By putting cold, wet socks on, you’re telling your body to increase blood circulation toward your feet.  Everything in your warm body is trying to dry those wet socks, and by next morning the socks are dry.  However, in the process, your nasal passages feel much less congested and the treatment allows you breathe comfortably and get much-needed rest.

I am very much a creature of comfort.

So the first time I heard this advice, I thought this was crazy.  After repeatedly experimenting and getting good results with this technique, I am a believer.
[tweet]Have you ever used hydrotherapy with good success during cold or flu?[/tweet]
Questions: Would you ever give “wet socks” a try during your next cold or flu? What other home or family remedies that might sound strange to others do you find consistently effective?

About the Author Lana Camiel

I'm a college professor, drug information pharmacist and herbalist. I teach young professionals and students how to be less stressed and more focused with the right herbs and food.

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  • Very Interesting Post !!! I guess it makes sense. If I have nasal congestion will give it a try. Thanks.

  • Debbie Samuels-Peretz says:

    I’ll try it! But my favorite remedy for a good night’s sleep with a bad cold is a hot toddy. My favorite recipe: Take shot of a good quality scotch whiskey. Add freshly squeezed lemon juice, ground cinnamon, ground cloves, warm water and some honey.

  • janine says:

    i don’t have wool socks…what can I use as a substitute?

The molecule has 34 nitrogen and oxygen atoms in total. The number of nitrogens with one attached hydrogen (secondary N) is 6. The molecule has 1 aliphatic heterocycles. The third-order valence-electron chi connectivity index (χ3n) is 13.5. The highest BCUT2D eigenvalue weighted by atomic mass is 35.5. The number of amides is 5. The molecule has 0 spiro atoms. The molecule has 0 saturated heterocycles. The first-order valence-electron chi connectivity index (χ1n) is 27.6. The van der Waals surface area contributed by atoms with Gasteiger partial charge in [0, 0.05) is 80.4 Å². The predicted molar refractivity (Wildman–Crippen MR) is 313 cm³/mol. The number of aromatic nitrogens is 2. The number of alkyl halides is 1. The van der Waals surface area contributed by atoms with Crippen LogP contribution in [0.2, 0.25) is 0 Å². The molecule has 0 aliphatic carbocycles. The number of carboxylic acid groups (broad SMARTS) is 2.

• Angelo Jesus says:

    I hope my comment is not off topic. My grandmother had told me about this wet sock option, but I must confess that I no longer remembered.

    Is there a home remedy that I use frequently, although to another situation: chilblains …. I hope that the translation is correct (Google translator don’t fail me now!)

    Using fresh red chilli pods ground in a 96% alcohol ( everyone can do it at home). Then scrub the alcoholic solution and in the hands or feet … must repeat two days and if all goes well, you will be without chilblains all winter. But attention in the first days you may feel intense heat in the application site … watch out for the trips to the gym and hot baths

  • Drew Mirque says:

    Fascinating article….very interesting approach to relief. I almost wish I had a cold now to try it out. Thanks!

  • Hugo Robays says:

    The home remedy has a physiological basis. Simply, to warmup the feeds in order to evaporate water, you need a sufficient blood flow. This blood flow diminishes the drain to nasal congestion and that’s the reason why the body takes other priorities.

    The chili pepper from Angelo is another story. Local pepper blockades sensory neurotransmission. It’s is also used in regular medicine as a patch with a high concentration of capsaicin (QUTENZA) for neuropathic pain..
    It was known by Flemish cyclist (so called Flandriëns) and by skaters in the Netherland swho put it in their socks at winter time in order to diminish the cold feeling. But, foots remains frozen, but you don’t feel it any more…